DIY for home improvement is a great option for saving cost and also for understanding what goes into building or fixing anything. This allows us to have a first-hand experience in handling or equipment and property, therefore, we can choose what is important for us and what serves as best. Another benefit of getting things around the home done ourselves is opportunity engage in physical activity. This is vital in today’s world where we are increasingly getting more and more sedentary (or lazy if you like ;)). For this reason, people like to have weekend hobbies like building a patio or cabin, fixing a piece of furniture, playing around with pallets to build stuff. If you can identify with this then I’ve got the perfect project for you that’s going to give a boost to your weekend projects and generally when getting some kind of work done at home.
As mentioned already DIY and handyman habits can get us to do some useful physical activity. However, there’s a point where it becomes absolutely pointless to stress oneself and/or waste time on projects that should be simple or could be simplified.
Very often we do have to transport items to higher elevations when doing projects like painting, fixing problems on the roof or loading stuff. Extension ladders can be very useful but we can go a step further and better. A Ladder Pony.
This three-legged baby beast can be used to haul very heavy stuff that usually would be too bulky to carry by hand. In fact, if you’re able to build one you would be so lazy, you would use it to carry anything that has got to go up, stuff that ordinarily wouldn’t be a problem.
Unclesam published a very good instructable on how to build your own ladder pony at home:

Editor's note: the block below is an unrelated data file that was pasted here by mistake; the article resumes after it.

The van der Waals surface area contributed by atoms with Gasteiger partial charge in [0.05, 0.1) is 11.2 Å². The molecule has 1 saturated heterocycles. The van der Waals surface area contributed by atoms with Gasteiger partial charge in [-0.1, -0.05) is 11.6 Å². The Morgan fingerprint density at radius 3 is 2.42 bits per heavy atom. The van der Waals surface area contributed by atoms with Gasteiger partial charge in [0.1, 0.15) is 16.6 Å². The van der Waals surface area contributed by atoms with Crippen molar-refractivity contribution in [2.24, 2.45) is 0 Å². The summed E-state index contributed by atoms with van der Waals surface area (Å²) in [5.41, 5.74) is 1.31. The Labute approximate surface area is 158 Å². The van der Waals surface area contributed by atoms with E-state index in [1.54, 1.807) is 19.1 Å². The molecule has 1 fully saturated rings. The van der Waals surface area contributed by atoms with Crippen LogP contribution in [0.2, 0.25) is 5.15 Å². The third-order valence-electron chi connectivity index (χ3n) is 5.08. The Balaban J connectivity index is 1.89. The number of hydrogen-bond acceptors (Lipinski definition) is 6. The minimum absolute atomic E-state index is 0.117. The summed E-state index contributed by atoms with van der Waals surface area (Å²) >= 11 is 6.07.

This view shows details of the pony’s lower construction. It is basically a three-legged chair, the third leg attached to the middle of the underside of the load platform (“seat”). The lower axle is positioned so that the plywood disks attached to the wheels are below the lower side of the load platform so long cargo objects can lay across the platform without interfering with the wheels. I made my pony’s siderails 36″ long from 2″ by 3″ wood (actual 1-1/2″ by 2-1/2″) sold at home centers as “studs.” The lengths of the other components depend upon the distance between the side rails of your ladder. I connected the wood frame members together using wood glue and deck screws. My load platform is an 18″ square of 1/2″ thick plywood whose corners are notched out to clear the side rails, and glue and drywall screws fasten it. A couple small wood cleats were screwed to the back of the platform to restrain the bottom of a 5-gallon plastic bucket.
I chose 7″ diameter plastic non-pneumatic lawn mower wheels running on two 1/2″ steel axles secured with washers and push-on nuts. I made the 9″ diameter wood wheel disks from 1/4″ thick plywood fastened directly onto the sides of the wheels with drywall screws. A 45-degree chamfer on the inside of the outer rims of the disks keep them from riding up onto the ladder siderails.
Now you have a new assistant that can literally do all the heavy lifting for you and essentially make you work smarter to save time, energy and well the risk of getting injured carrying certain items by hand! Remeber to share this project with people you know would love this (use the share buttons below).